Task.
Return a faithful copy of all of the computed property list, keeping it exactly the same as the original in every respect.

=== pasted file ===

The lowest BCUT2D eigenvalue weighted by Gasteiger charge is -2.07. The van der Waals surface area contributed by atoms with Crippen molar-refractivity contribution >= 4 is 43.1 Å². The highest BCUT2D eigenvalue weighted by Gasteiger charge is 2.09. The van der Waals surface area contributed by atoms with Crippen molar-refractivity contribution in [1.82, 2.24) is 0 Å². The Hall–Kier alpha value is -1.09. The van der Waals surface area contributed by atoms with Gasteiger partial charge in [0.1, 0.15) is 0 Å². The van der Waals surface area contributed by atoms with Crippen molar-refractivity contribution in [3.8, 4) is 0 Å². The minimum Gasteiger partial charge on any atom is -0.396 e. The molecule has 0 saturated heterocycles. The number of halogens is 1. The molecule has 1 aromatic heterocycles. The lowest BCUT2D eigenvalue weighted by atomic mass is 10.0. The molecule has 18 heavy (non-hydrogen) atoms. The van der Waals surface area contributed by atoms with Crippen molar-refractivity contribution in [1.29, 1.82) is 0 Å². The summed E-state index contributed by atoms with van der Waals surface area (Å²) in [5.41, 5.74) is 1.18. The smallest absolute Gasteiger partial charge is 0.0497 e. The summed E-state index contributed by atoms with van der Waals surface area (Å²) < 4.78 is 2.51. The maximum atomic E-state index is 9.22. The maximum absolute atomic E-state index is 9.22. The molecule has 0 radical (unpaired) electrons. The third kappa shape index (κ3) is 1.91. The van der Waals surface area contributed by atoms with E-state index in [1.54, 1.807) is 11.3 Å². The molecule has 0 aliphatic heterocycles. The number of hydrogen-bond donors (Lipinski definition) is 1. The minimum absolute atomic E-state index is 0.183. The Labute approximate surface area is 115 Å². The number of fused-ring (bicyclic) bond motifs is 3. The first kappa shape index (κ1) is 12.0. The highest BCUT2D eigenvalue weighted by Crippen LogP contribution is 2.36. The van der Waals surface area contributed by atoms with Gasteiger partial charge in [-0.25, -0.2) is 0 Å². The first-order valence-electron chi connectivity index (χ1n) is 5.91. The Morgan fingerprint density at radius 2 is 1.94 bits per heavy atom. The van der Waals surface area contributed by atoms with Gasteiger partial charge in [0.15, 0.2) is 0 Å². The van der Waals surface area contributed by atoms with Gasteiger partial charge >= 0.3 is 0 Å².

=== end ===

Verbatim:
The lowest BCUT2D eigenvalue weighted by Gasteiger charge is -2.07. The van der Waals surface area contributed by atoms with Crippen molar-refractivity contribution >= 4 is 43.1 Å². The highest BCUT2D eigenvalue weighted by Gasteiger charge is 2.09. The van der Waals surface area contributed by atoms with Crippen molar-refractivity contribution in [1.82, 2.24) is 0 Å². The Hall–Kier alpha value is -1.09. The van der Waals surface area contributed by atoms with Gasteiger partial charge in [0.1, 0.15) is 0 Å². The van der Waals surface area contributed by atoms with Crippen molar-refractivity contribution in [3.8, 4) is 0 Å². The minimum Gasteiger partial charge on any atom is -0.396 e. The molecule has 0 saturated heterocycles. The number of halogens is 1. The molecule has 1 aromatic heterocycles. The lowest BCUT2D eigenvalue weighted by atomic mass is 10.0. The molecule has 18 heavy (non-hydrogen) atoms. The van der Waals surface area contributed by atoms with Crippen molar-refractivity contribution in [1.29, 1.82) is 0 Å². The summed E-state index contributed by atoms with van der Waals surface area (Å²) in [5.41, 5.74) is 1.18. The smallest absolute Gasteiger partial charge is 0.0497 e. The summed E-state index contributed by atoms with van der Waals surface area (Å²) < 4.78 is 2.51. The maximum atomic E-state index is 9.22. The maximum absolute atomic E-state index is 9.22. The molecule has 0 radical (unpaired) electrons. The third kappa shape index (κ3) is 1.91. The van der Waals surface area contributed by atoms with E-state index in [1.54, 1.807) is 11.3 Å². The molecule has 0 aliphatic heterocycles. The number of hydrogen-bond donors (Lipinski definition) is 1. The minimum absolute atomic E-state index is 0.183. The Labute approximate surface area is 115 Å². The number of fused-ring (bicyclic) bond motifs is 3. The first kappa shape index (κ1) is 12.0. The highest BCUT2D eigenvalue weighted by Crippen LogP contribution is 2.36. The van der Waals surface area contributed by atoms with Gasteiger partial charge in [-0.25, -0.2) is 0 Å². The first-order valence-electron chi connectivity index (χ1n) is 5.91. The Morgan fingerprint density at radius 2 is 1.94 bits per heavy atom. The van der Waals surface area contributed by atoms with Gasteiger partial charge in [0.15, 0.2) is 0 Å². The van der Waals surface area contributed by atoms with Gasteiger partial charge >= 0.3 is 0 Å².